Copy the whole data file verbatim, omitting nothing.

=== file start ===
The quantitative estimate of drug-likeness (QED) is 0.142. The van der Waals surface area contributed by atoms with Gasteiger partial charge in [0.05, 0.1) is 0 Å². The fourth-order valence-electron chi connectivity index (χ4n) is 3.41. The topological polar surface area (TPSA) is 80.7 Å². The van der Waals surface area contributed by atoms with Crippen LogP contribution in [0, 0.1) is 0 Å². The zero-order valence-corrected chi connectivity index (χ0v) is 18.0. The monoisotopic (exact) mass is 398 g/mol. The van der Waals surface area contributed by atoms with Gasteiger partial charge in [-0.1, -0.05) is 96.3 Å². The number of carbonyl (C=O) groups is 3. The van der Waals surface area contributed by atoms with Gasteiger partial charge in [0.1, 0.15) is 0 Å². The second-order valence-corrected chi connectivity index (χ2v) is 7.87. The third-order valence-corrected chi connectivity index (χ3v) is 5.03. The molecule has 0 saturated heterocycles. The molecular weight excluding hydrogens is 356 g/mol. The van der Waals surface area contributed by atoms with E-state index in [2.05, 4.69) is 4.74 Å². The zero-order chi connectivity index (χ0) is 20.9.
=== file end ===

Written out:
The quantitative estimate of drug-likeness (QED) is 0.142. The van der Waals surface area contributed by atoms with Gasteiger partial charge in [0.05, 0.1) is 0 Å². The fourth-order valence-electron chi connectivity index (χ4n) is 3.41. The topological polar surface area (TPSA) is 80.7 Å². The van der Waals surface area contributed by atoms with Crippen LogP contribution in [0, 0.1) is 0 Å². The zero-order valence-corrected chi connectivity index (χ0v) is 18.0. The monoisotopic (exact) mass is 398 g/mol. The van der Waals surface area contributed by atoms with Gasteiger partial charge in [-0.1, -0.05) is 96.3 Å². The number of carbonyl (C=O) groups is 3. The van der Waals surface area contributed by atoms with Gasteiger partial charge in [0.1, 0.15) is 0 Å². The second-order valence-corrected chi connectivity index (χ2v) is 7.87. The third-order valence-corrected chi connectivity index (χ3v) is 5.03. The molecule has 0 saturated heterocycles. The molecular weight excluding hydrogens is 356 g/mol. The van der Waals surface area contributed by atoms with E-state index in [2.05, 4.69) is 4.74 Å². The zero-order chi connectivity index (χ0) is 20.9.